The Crimson White

Tattoos aren’t unprofessional

Back to Article
Back to Article

Tattoos aren’t unprofessional

Caroline Margle, Staff Columnist

Hang on for a minute...we're trying to find some more stories you might like.


Email This Story






The world is full of artistic and creative people with a craving to express their abilities, and they have turned to several forms of art to express themselves. One of these forms is inking one’s body through tattooing.

Tattoos are done for several reasons. Whether it’s to honor a family member, match a best friend or simply have an imaginative creation represented on their body, people worldwide have tattoos permanently engraved on their skin.

Several professions, typically ones in offices, have deemed tattoos “unprofessional” and require their employees to cover them during office hours. In some cases when tattoos are present on areas that aren’t typically covered, employees have turned to makeup as a solution to covering their “unprofessional” inked masterpiece.

Employees tend to cover their tattoos without questioning their boss’s request, but the question still remains: What exactly makes tattoos so “unprofessional?”

One of the few job atmospheres where visible tattoos have always been acceptable was at blue collar professions which put tattoos in a “less professional” category. Although there are different standards, dress codes and rules between blue collar professions and office jobs, visible tattoos do not affect the work that is completed within either field.

Some may argue that covering tattoos is just a part of the dress code, but clothes aren’t necessarily a form of art. Dressing presentably rather than in sweatpants is a necessity in the working world to be taken seriously. Having a visibly seen tattoo does not give off the same vibe that a hoodie and sneakers would during a meeting. There is a significant difference between looking like you just rolled out of bed and revealing a tattoo.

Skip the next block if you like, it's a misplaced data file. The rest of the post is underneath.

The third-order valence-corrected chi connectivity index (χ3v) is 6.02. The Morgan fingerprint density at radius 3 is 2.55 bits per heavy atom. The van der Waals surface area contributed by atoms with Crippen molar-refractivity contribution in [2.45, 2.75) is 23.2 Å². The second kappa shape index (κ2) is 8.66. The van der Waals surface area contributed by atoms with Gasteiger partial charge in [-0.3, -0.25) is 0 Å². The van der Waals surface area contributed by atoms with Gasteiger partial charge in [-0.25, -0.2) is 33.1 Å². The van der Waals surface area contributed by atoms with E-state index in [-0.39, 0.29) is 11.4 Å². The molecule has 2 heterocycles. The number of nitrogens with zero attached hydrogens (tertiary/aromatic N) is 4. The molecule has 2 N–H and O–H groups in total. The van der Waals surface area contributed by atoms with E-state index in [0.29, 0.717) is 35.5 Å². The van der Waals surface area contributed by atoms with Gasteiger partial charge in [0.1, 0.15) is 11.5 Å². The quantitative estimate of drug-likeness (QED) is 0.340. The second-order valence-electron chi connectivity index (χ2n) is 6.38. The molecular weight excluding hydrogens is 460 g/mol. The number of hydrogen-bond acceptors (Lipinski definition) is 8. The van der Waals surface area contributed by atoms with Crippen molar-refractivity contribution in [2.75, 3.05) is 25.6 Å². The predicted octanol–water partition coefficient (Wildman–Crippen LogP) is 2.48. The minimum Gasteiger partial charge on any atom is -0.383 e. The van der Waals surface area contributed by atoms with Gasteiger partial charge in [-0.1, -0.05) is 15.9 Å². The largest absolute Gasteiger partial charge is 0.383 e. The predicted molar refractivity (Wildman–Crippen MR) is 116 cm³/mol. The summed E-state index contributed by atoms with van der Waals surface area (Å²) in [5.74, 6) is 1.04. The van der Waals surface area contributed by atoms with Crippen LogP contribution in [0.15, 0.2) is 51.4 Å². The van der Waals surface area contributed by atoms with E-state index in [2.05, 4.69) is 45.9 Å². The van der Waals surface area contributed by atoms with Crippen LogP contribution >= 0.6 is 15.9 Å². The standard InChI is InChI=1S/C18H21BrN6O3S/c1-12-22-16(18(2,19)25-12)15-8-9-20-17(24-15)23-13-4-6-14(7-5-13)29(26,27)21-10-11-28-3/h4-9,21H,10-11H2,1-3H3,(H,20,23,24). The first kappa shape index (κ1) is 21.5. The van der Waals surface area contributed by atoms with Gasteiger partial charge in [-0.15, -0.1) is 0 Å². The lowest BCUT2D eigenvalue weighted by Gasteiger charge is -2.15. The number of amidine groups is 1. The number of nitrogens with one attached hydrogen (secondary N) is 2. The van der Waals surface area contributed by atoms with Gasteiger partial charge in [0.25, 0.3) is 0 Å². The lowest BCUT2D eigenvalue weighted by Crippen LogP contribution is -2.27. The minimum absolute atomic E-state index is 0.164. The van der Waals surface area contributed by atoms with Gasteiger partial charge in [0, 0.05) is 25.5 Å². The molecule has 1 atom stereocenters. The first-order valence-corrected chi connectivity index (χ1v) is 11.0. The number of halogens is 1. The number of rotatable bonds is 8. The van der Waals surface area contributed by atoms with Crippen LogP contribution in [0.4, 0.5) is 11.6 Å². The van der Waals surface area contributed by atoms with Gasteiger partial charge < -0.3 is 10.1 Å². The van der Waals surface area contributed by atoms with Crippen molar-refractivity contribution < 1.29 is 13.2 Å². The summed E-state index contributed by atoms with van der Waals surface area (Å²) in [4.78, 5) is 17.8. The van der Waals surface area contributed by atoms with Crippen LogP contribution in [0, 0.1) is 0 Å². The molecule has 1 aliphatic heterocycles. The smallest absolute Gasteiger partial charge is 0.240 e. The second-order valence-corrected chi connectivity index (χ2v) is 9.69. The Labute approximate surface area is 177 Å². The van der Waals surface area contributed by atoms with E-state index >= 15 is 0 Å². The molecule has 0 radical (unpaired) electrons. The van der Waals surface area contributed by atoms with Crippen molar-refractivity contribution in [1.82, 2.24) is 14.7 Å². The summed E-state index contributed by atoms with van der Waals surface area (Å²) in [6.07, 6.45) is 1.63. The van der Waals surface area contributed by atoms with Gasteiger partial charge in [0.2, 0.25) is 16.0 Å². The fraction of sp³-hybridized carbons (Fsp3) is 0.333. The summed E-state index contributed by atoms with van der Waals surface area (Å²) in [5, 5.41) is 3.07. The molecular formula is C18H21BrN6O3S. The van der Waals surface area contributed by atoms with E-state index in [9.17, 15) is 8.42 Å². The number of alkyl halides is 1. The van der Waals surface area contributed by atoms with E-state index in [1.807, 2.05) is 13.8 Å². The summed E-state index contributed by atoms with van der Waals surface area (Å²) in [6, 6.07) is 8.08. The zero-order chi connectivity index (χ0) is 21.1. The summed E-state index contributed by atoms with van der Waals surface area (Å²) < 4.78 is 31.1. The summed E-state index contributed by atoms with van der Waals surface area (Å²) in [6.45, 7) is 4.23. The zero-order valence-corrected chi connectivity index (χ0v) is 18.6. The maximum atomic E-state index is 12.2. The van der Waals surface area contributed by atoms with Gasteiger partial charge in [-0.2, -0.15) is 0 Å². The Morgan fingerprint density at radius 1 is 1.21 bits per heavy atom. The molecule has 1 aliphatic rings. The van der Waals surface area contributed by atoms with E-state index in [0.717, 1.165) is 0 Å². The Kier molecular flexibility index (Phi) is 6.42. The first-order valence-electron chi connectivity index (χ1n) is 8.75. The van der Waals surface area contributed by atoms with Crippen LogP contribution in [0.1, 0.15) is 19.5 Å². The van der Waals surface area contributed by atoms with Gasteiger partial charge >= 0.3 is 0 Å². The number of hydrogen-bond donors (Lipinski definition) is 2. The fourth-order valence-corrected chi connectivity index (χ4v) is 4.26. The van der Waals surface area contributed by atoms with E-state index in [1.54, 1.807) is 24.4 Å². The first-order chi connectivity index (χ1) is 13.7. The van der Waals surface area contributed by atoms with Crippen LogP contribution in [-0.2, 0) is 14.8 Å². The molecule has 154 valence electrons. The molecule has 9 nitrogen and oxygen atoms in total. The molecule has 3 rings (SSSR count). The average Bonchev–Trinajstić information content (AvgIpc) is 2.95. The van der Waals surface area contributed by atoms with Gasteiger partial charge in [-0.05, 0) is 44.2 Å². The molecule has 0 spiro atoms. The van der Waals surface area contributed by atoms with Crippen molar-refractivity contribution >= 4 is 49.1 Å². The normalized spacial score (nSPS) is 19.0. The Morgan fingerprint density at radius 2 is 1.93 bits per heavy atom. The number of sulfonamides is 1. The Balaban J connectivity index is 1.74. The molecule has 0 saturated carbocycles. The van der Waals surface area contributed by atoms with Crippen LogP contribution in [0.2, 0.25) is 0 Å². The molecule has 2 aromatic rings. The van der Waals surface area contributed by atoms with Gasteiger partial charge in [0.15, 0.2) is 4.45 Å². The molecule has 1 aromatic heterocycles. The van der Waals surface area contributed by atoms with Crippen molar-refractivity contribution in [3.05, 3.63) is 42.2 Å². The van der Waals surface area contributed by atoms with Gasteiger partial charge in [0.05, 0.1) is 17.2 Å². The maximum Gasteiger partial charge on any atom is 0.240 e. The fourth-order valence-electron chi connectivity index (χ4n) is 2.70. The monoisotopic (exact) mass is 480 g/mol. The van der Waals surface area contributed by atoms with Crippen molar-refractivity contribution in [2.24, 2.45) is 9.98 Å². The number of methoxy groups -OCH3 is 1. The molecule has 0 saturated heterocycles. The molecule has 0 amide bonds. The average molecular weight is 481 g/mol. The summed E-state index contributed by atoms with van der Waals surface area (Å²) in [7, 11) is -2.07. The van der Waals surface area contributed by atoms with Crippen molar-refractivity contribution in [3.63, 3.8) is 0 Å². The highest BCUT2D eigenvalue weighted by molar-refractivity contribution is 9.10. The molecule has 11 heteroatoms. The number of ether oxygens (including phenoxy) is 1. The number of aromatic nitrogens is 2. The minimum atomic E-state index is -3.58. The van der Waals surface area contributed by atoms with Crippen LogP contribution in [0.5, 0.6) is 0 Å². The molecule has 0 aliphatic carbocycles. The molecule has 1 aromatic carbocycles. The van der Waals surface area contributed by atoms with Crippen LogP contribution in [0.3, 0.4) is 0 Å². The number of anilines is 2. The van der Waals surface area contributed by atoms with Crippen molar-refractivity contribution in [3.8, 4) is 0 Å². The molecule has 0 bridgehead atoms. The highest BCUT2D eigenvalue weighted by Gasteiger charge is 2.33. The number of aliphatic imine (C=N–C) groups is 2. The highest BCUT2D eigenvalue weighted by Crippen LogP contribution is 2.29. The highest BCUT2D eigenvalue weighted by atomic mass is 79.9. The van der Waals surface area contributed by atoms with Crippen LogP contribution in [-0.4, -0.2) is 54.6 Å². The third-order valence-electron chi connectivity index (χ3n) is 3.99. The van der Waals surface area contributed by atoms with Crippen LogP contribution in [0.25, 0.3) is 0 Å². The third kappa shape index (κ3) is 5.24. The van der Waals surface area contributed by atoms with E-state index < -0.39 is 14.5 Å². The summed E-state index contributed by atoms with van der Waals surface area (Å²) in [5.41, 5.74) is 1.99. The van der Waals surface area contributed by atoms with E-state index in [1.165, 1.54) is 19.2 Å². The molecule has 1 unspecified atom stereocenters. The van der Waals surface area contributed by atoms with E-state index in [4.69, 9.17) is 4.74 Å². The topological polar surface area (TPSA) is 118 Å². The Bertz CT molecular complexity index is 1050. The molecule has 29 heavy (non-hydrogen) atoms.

Office jobs are filled with hardworking individuals who are at most times demanded to cover their permanent art. If the rule of covering tattoos was taken away in office environments, it would not change their ability to successfully fulfill their role in their work field. Tattoos are simply a design to represent something significant in one’s life, which in the end, does not change their work ethic or ability to complete tasks that their job requires.

A reason for hiding tattoos in office jobs may be because some people find them distracting or a way of revealing too much of one’s background, but neither of those reasons deem someone unprofessional because of their ink. In a sense, asking one to cover a tattoo is equivalent to asking one to cover an obviously visible scar. Scars are just as permanent and revealing as a tattoo, but they are never asked to be covered.

In a world where tattoos are hard not to find on somebody, they have definitely become more common and acceptable to bosses, but still hold the negative connotation of being unprofessional. Whatever your personal opinion may be on the act of tattooing, people are inevitably going to keep getting them in visible areas.

With it being 2018, a year of extreme changes in societal matters, tattooing should be included in the mix of a changing attitudes. Society has been much more accepting of “new” ideas like same sex marriage and increasing diversity, but still hold onto categorizing tattoos as unprofessional.  Tattoos have become the modern form of self expression and do not dictate the professionalism behind an employee. With that being said, employers in today’s society should cut back on the restrictions they put on those with tattoos.

 

Leave a Comment
Navigate Left
  • Tattoos aren’t unprofessional

    OPINION

    UA needs to further address mental health problems

  • Tattoos aren’t unprofessional

    OPINION

    Recognize the impact of e-shopping

  • Tattoos aren’t unprofessional

    OPINION

    Party culture is bad for the college experience

  • Tattoos aren’t unprofessional

    OPINION

    Keep dinner table debates civil this holiday season

  • Tattoos aren’t unprofessional

    OPINION

    More women, individuals should consider weightlifting

  • Tattoos aren’t unprofessional

    OPINION

    Gun reform could protect black lives

  • Tattoos aren’t unprofessional

    OPINION

    Fraternity guys need to dress with more effort

  • Tattoos aren’t unprofessional

    OPINION

    The mindset around sexual assault must change

  • Tattoos aren’t unprofessional

    OPINION

    The Tuscaloosa community should bring more awareness to sexual assault

  • Tattoos aren’t unprofessional

    OPINION

    Critics misinterpret the purpose of feminism

Navigate Right
Serving the campus of the University of Alabama since 1894
Tattoos aren’t unprofessional